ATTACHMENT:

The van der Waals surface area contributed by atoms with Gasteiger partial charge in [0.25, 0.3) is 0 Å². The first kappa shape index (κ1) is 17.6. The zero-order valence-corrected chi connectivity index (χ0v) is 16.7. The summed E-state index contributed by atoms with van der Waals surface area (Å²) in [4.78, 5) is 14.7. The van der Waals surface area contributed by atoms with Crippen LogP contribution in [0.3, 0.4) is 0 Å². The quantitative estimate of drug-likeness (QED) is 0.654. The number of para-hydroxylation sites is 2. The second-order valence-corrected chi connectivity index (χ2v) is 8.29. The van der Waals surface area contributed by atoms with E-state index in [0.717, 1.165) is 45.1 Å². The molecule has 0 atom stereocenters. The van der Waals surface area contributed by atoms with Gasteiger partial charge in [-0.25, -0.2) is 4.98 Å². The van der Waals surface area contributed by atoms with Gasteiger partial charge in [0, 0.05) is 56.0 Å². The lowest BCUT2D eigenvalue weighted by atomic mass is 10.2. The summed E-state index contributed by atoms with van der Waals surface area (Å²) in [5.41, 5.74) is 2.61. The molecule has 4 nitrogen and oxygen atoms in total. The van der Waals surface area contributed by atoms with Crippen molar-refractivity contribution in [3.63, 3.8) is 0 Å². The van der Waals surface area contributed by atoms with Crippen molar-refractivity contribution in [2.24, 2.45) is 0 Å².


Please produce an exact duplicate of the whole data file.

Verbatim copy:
The van der Waals surface area contributed by atoms with Gasteiger partial charge in [0.25, 0.3) is 0 Å². The first kappa shape index (κ1) is 17.6. The zero-order valence-corrected chi connectivity index (χ0v) is 16.7. The summed E-state index contributed by atoms with van der Waals surface area (Å²) in [4.78, 5) is 14.7. The van der Waals surface area contributed by atoms with Crippen LogP contribution in [0.3, 0.4) is 0 Å². The quantitative estimate of drug-likeness (QED) is 0.654. The number of para-hydroxylation sites is 2. The second-order valence-corrected chi connectivity index (χ2v) is 8.29. The van der Waals surface area contributed by atoms with E-state index in [0.717, 1.165) is 45.1 Å². The molecule has 0 atom stereocenters. The van der Waals surface area contributed by atoms with Gasteiger partial charge in [-0.25, -0.2) is 4.98 Å². The van der Waals surface area contributed by atoms with Gasteiger partial charge in [0, 0.05) is 56.0 Å². The lowest BCUT2D eigenvalue weighted by atomic mass is 10.2. The summed E-state index contributed by atoms with van der Waals surface area (Å²) in [5.41, 5.74) is 2.61. The molecule has 4 nitrogen and oxygen atoms in total. The van der Waals surface area contributed by atoms with Crippen molar-refractivity contribution in [3.63, 3.8) is 0 Å². The van der Waals surface area contributed by atoms with Crippen molar-refractivity contribution in [2.24, 2.45) is 0 Å².